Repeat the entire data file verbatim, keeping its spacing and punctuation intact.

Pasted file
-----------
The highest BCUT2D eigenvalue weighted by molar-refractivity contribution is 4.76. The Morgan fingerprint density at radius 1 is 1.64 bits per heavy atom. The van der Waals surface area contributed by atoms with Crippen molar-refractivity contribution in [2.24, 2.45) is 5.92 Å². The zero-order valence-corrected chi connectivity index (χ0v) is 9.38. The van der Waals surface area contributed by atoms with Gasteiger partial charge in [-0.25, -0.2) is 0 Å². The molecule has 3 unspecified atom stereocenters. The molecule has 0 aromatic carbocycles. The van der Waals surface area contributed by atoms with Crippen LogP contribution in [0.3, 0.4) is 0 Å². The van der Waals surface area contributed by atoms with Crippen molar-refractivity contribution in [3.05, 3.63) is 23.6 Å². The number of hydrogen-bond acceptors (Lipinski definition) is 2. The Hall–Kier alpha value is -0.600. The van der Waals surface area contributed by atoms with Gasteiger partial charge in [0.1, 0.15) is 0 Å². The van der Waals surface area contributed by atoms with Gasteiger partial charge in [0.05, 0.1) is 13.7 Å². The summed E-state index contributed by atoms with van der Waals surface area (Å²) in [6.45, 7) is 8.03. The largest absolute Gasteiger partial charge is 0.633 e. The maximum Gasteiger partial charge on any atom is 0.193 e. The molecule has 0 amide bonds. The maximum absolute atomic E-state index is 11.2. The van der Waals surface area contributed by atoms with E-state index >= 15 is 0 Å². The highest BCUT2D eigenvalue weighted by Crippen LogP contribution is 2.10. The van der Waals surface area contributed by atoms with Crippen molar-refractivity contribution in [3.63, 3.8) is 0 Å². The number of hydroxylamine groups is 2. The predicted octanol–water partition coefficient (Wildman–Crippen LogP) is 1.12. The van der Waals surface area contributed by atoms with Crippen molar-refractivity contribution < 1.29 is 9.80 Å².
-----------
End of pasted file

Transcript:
The highest BCUT2D eigenvalue weighted by molar-refractivity contribution is 4.76. The Morgan fingerprint density at radius 1 is 1.64 bits per heavy atom. The van der Waals surface area contributed by atoms with Crippen molar-refractivity contribution in [2.24, 2.45) is 5.92 Å². The zero-order valence-corrected chi connectivity index (χ0v) is 9.38. The van der Waals surface area contributed by atoms with Gasteiger partial charge in [-0.25, -0.2) is 0 Å². The molecule has 3 unspecified atom stereocenters. The molecule has 0 aromatic carbocycles. The van der Waals surface area contributed by atoms with Crippen LogP contribution in [0.3, 0.4) is 0 Å². The van der Waals surface area contributed by atoms with Crippen molar-refractivity contribution in [3.05, 3.63) is 23.6 Å². The number of hydrogen-bond acceptors (Lipinski definition) is 2. The Hall–Kier alpha value is -0.600. The van der Waals surface area contributed by atoms with Gasteiger partial charge in [0.1, 0.15) is 0 Å². The van der Waals surface area contributed by atoms with Gasteiger partial charge in [0.05, 0.1) is 13.7 Å². The summed E-state index contributed by atoms with van der Waals surface area (Å²) in [6.45, 7) is 8.03. The largest absolute Gasteiger partial charge is 0.633 e. The maximum Gasteiger partial charge on any atom is 0.193 e. The molecule has 0 amide bonds. The maximum absolute atomic E-state index is 11.2. The van der Waals surface area contributed by atoms with E-state index >= 15 is 0 Å². The highest BCUT2D eigenvalue weighted by Crippen LogP contribution is 2.10. The van der Waals surface area contributed by atoms with Crippen molar-refractivity contribution in [3.63, 3.8) is 0 Å². The number of hydroxylamine groups is 2. The predicted octanol–water partition coefficient (Wildman–Crippen LogP) is 1.12. The van der Waals surface area contributed by atoms with Crippen molar-refractivity contribution < 1.29 is 9.80 Å².